The company’s operating income for the period rose 95% to $506 million, while reported AOI increased 45% to $621m as it achieved its highest quarterly attendance ever with over 44 million fans across 11,000 events.

In addition, its Ticketmaster business transacted $6.7bn of fee-generating GTV on 71m tickets, up 69% and 42% respectively, relative to Q3 2019, while sponsorship had another record quarter, droving AOI of $226m – 56% higher than Q3 2019.

“Clearly 2022 has been an incredible year of returning to live events, and we expect it to finish strong”

“Clearly 2022 has been an incredible year of returning to live events, and we expect it to finish strong,” says Live Nation chief Michael Rapino. “Ticket sales for concerts this year were up 34% for the quarter, and now stand at over 115 million tickets sold for shows this year, up 37% from this point in 2019.

“More importantly, momentum is strong with early signs pointing to continued growth in 2023 across our businesses. Ticket sales for shows in 2023 are pacing even stronger than they were heading into 2022, up double-digits year-over-year, excluding sales from rescheduled shows. In our sponsorship business, confirmed commitments are up 30% from this time last year, showing the resiliency and long-term commitments that brands have for our business.

“Beyond these specific leading indicators, going into 2023, we expect we will drive growth in our concert business by adding more venues to our operated portfolio, continue increasing ancillary per fan revenue and further our efforts to deliver market value for the show to artists. And in ticketing, we expect to benefit from these market pricing trends, while also continuing to globally add new clients to our world-class platform.”

“I look at our top artists we’ve had this year – Harry Styles, Dua Lipa, Billie Eilish, Bad Bunny, Morgan Wallen, The Weeknd, Olivia Rodrigo – and these are all artists that are at the early stages of their career”

Fan count at stadiums more than tripled to nearly nine million, driven by global demand for artists such as as Bad Bunny, The Weeknd and Red Hot Chili Peppers. And speaking to investors, Live Nation CFO Joe Berchtold says the firm is not reliant on heritage acts.

“I look at our top artists we’ve had this year – Harry Styles, Dua Lipa, Billie Eilish, Bad Bunny, Morgan Wallen, The Weeknd, Olivia Rodrigo – and these are all artists that are at the early stages of their career. These are tremendous talents that are just showing the breadth of supply that we have in our business.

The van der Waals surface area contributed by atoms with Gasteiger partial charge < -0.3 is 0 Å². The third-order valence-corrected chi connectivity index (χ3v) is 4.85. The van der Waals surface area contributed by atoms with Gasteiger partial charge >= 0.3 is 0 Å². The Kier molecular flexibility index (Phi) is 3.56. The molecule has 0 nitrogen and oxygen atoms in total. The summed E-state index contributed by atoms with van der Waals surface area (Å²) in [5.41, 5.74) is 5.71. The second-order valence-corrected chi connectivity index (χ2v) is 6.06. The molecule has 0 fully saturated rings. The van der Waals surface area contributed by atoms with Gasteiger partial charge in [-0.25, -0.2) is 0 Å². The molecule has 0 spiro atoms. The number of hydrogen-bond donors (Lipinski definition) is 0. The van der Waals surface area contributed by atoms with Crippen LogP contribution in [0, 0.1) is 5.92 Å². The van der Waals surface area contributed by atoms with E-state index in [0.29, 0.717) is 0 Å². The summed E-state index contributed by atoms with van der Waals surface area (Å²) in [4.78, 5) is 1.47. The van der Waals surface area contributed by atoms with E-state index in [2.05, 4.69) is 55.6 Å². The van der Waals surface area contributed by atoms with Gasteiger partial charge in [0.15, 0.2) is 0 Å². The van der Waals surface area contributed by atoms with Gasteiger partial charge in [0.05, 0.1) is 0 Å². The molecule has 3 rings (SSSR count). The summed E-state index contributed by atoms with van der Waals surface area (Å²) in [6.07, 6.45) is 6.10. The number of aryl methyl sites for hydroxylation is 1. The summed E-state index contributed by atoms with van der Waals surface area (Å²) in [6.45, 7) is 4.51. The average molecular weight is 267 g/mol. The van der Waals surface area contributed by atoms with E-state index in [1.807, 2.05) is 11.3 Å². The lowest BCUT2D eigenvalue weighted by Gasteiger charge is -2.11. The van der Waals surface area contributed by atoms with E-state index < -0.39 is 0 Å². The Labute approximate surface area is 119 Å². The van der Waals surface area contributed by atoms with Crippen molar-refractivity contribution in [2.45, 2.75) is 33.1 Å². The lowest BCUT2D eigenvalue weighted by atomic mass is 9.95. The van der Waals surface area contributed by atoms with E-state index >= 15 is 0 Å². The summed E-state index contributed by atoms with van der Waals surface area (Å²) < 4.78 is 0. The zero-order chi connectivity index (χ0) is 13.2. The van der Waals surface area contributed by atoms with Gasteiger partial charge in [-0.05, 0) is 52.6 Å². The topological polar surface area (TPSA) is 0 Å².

“Our sales for next year are up double digits. We’re most up in stadiums which, by their definition, are going to be the largest artists that can sell the most tickets. So that would indicate we are off to a good quality start.”

“A concert ticket is still a really affordable ticket. The majority of the tickets are sold are $50 to $75

Rapino projects that 2023 will be “a similar year in terms of quality” and says the imminent sale for Taylor Swift’s 2023 US tour was “probably going to break all records” for Ticketmaster’s Verified Fan scheme.

“Artists are seeing the demand is there if you price it smart and you have got the right markets,” he says. “We are not feeling the demand from inflation or ‘23 pressures that are driving strategy. It’s just overall us being better at what we do today than we were last year and the year before on pricing strategy per market by artist for territory.

“A concert ticket is still a really affordable ticket. The majority of the tickets are sold are $50 to $75. So, although we have a great premium business… we’re seeing demand strong on all levels. Whether it’s a $19 ticket, it’s filling up the clubs or the premium at the stadiums and arenas. So we do think we have something for everyone.”

“We don’t believe there will be any impact whatsoever if there was a nationwide mandate for all-in pricing”

Berchtold and Rapino also reiterate LN’s backing of US president Joe Biden’s call for transparency around ticketing fees, having endorsed a law passed in New York this summer requiring ticket sellers to share all fees upfront.

“We don’t believe there will be any impact whatsoever if there was a nationwide mandate for all-in pricing,” says Berchtold. “We think it makes sense. It just has to be done collectively at the same time… So I think that we will work with the FTC. We will work with the DA in the State of New York, and we’re very supportive of that and some other shifts to make ticketing more transparent and a better consumer experience.”

“We tend to do better as regulation comes into play in this space,” adds Rapino. “A lot of our business has been chasing the secondary business for years that’s kind of unregulated. We would love spec selling to be outlawed. We’d love better rules on bot ticketing. We love all-in pricing. We’re adhering to all-in pricing in New York right now.

“I think we’re probably the only ticketing company actually adhering to those regulations right now. So we like sunlight coming to the business… Most of the noise is generated from the secondary business. So we love regulation, it puts us on an equal footing.”